The American Allegory

The American Allegory

Herb May 7, 2020

This is for our friend, Ishaan, who asked what he thought was a simple question over at Brother’s Campfire. He asked, “Who is the allegory of America? Do you have one? Is it lady liberty?” He is from India and said that the Indian allegory is “Mother India.” The entire conversation can be found in the comments section of the post: Tired Toiling Tumultuous.

The question intrigued me. I became even more interested when the question about Toby Mack’s song, Courtesy of the Red, White, and Blue caused confusion about what the song was about. No, that was not an anthem about the French flag translated into English. I’m not trying to mock anyone, especially our friend, but if you listen to the words of the song it should be abundantly clear there’s nothing French about it. And, since I looked it up as part of the research for this post, I did find out that the French Flag is Blue, White, and Red and, to quote Encyclopedia Brittanica, “Like many early national flags, the Tricolor has no specific symbolism attached to the individual colours and shapes in its design.” Besides which, it didn’t really answer the question.

Who or what is the American Allegory? Uncle Sam? Nope. Lady Liberty? Nope. George M. Cohan? Nope. Some of the things that were in Wikipedia? Nope. (I would not accept Wikipedia as a source anyway. It can give you some places and things to start thinking about a subject, though.)

No, the real American Allegory is her flag. Unlike in the above-mentioned article, The flag of the United States of America Is rich in history and symbolism and is a true allegory of the country for which it stands. Officially adopted on June 14, 1777(which is also Ashley’s birthday), 13 stripes, alternating red and white, and 13 white stars on a field of blue. The stripes were to represent the original 13 colonies and the individual white stars on a blue field represent the individual states, united. Red is the color of the blood that has been shed for the country and also stands for hardiness and valor. The white stands for purity and innocence. The blue field stands for vigilance, perseverance, and justice.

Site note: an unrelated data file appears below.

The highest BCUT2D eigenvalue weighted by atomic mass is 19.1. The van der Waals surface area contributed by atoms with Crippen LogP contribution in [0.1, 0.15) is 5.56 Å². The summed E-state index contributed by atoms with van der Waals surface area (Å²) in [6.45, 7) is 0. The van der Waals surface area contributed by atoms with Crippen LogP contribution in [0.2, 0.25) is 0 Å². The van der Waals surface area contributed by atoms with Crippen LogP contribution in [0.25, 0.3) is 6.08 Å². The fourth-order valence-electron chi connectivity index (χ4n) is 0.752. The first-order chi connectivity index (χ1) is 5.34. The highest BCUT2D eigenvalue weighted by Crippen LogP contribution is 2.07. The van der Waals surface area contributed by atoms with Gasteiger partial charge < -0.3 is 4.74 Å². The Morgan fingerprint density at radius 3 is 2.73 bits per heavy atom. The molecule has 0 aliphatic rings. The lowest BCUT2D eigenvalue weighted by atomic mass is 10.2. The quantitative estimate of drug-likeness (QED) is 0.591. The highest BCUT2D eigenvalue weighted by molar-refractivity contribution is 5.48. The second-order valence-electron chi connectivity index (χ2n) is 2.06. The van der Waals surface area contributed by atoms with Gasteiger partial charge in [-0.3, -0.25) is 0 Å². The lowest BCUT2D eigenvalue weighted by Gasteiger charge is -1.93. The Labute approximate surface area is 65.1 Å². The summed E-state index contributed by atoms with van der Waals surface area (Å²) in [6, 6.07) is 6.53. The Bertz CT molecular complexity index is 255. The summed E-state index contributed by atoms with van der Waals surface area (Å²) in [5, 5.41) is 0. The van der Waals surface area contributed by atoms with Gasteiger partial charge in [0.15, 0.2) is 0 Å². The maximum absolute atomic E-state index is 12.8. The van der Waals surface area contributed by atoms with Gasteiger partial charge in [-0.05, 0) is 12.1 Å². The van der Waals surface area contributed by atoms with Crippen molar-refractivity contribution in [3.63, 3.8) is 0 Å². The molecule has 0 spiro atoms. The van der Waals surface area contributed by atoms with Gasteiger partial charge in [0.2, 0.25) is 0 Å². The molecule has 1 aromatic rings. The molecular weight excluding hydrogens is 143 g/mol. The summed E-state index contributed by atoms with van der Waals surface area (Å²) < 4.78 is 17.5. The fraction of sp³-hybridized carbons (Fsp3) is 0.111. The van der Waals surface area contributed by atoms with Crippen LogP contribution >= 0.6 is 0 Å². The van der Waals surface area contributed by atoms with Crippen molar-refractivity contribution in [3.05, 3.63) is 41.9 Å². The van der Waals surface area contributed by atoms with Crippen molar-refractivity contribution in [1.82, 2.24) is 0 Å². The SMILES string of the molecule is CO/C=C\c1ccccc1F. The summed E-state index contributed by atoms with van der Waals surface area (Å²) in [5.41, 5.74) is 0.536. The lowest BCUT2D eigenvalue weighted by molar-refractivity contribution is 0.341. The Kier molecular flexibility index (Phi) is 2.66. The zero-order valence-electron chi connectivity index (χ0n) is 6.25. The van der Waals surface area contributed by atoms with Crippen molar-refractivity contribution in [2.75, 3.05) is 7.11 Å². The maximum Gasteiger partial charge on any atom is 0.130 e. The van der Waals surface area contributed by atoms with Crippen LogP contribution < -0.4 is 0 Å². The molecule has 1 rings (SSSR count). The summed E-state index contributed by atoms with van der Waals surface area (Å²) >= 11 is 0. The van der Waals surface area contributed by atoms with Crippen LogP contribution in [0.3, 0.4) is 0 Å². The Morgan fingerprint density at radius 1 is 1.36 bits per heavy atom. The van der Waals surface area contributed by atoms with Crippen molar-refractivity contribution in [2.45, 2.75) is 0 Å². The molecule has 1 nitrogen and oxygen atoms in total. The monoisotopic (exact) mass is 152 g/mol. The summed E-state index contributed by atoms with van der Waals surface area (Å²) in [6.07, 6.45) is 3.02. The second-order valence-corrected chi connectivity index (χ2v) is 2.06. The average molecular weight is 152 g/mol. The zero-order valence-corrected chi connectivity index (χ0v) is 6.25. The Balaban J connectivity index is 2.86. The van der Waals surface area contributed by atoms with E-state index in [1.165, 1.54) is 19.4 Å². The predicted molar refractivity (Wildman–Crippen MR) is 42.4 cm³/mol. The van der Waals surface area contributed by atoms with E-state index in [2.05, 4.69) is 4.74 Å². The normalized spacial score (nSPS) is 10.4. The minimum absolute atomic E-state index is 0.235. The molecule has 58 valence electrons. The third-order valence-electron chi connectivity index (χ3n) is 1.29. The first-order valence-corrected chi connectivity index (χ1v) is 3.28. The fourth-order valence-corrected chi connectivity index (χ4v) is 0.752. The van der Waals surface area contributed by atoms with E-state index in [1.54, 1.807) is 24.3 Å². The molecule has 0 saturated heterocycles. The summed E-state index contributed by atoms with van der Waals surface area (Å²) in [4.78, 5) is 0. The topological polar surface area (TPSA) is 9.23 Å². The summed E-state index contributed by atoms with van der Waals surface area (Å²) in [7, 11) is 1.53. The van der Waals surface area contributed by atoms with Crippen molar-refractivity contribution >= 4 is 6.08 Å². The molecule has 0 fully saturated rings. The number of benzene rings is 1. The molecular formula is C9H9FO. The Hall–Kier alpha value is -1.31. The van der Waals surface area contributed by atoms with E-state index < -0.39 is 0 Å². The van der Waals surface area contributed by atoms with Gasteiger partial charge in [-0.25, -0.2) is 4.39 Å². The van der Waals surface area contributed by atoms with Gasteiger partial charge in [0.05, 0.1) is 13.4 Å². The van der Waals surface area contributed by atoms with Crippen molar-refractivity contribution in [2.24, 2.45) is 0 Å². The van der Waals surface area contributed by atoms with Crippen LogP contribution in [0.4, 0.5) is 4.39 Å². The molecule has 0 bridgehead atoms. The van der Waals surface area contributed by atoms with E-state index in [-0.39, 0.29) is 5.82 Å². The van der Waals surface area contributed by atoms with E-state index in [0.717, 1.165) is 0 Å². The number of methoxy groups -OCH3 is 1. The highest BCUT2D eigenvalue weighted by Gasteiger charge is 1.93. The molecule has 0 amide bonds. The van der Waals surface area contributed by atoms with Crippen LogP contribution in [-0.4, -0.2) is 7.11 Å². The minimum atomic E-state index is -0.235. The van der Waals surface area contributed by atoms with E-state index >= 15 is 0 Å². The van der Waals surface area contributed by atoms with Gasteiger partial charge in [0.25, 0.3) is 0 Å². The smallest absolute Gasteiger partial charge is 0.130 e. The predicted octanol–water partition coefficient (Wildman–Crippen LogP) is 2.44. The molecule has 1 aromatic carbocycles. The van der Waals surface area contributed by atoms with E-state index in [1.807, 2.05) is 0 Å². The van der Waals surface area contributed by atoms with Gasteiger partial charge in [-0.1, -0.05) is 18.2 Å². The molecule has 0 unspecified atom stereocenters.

We fly our flag a lot. Special holidays and such but a lot of times, just because. Because we can and because of what it stands for. We even fly ours when we are camping. The guy over at the youtube channel “Lost In The Pond” says that he has never seen so many flags flying.

It was strung between two trees as you enter our campsite,

Americans love their flag and to most of us, the flag is not just a piece of cloth flying on a stick but symbolizes a lot of things. It stands for a lot of different things but most of all and more than anything else, it stands for freedom. The flag of the United States of America is the allegory of the nation.

I [still] pledge allegiance to the flag of the United States of America and to the republic, for which it stands, one nation under God, indivisible, with liberty and justice for all.

21 thoughts on “The American Allegory

  1. I love this post! Thank you for posting in the midst of an age where it seems that some are ashamed of our great flag and country! Thank you thank you!

  2. Brings to mind Johnny Cash’s “Ragged Old Flag.” So much good stuff about the American flag. You’re making me feel all patriotic now.

  3. I’m not quite that old, but when I was very young we went downtown on my birthday and I truly thought they put the flags out for me. Lol my mom then taught me about Flag Day and what it meant I’ve been proud to share my birthday ever since.

    1. Also, have you always had 50 stars? Or was it 13 originally? I hear they represent states of america. That way, it must have been subject to continuous change?

      1. Yes sir, there is a new star added each time a state is added. The 13 stripes stay the same to represent the original 13 colonies.

        1. I never noticed there were 13 stripes…
          And What is america’s national anthem? I know it is a search-on-net question, but I don’t trust the net anymore. 🙂

          Do americans have the flag hoisted in their homes?

          1. Outside our homes very often. Many people build permanent flagpoles in their front yard and raise the flag every day.

            1. Wow!
              I have never seen the Indian flag flying in a home.
              I am not sure, but I think the protocol for flying it is quite strict.

            2. Oh. Well, there are rules here about the proper way to display the flag, but there are no limits on it.

          2. The national anthem is “The Star Spangled Banner”. Which is actually a song about the flag.

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